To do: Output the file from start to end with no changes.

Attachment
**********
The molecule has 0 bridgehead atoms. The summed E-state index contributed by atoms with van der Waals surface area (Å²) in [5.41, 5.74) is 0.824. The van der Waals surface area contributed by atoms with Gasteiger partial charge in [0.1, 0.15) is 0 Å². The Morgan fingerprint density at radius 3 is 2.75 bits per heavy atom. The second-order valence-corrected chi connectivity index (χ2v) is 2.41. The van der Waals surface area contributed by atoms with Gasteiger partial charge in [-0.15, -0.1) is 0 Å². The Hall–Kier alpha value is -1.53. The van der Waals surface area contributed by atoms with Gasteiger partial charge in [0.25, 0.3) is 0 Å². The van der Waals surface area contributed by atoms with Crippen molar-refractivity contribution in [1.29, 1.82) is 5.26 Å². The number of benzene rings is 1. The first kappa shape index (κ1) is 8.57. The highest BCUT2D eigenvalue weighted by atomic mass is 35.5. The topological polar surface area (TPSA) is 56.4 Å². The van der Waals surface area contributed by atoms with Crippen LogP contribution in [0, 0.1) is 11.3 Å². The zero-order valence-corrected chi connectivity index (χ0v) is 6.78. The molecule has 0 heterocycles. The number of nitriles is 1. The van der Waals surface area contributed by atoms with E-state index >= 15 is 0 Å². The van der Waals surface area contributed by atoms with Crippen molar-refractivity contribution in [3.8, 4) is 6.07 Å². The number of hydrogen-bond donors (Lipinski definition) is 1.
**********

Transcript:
The molecule has 0 bridgehead atoms. The summed E-state index contributed by atoms with van der Waals surface area (Å²) in [5.41, 5.74) is 0.824. The van der Waals surface area contributed by atoms with Gasteiger partial charge in [0.1, 0.15) is 0 Å². The Morgan fingerprint density at radius 3 is 2.75 bits per heavy atom. The second-order valence-corrected chi connectivity index (χ2v) is 2.41. The van der Waals surface area contributed by atoms with Gasteiger partial charge in [-0.15, -0.1) is 0 Å². The Hall–Kier alpha value is -1.53. The van der Waals surface area contributed by atoms with Gasteiger partial charge in [0.25, 0.3) is 0 Å². The van der Waals surface area contributed by atoms with Crippen molar-refractivity contribution in [1.29, 1.82) is 5.26 Å². The number of benzene rings is 1. The first kappa shape index (κ1) is 8.57. The highest BCUT2D eigenvalue weighted by atomic mass is 35.5. The topological polar surface area (TPSA) is 56.4 Å². The van der Waals surface area contributed by atoms with Crippen LogP contribution in [0, 0.1) is 11.3 Å². The zero-order valence-corrected chi connectivity index (χ0v) is 6.78. The molecule has 0 heterocycles. The number of nitriles is 1. The van der Waals surface area contributed by atoms with E-state index >= 15 is 0 Å². The van der Waals surface area contributed by atoms with Crippen molar-refractivity contribution in [3.8, 4) is 6.07 Å². The number of hydrogen-bond donors (Lipinski definition) is 1.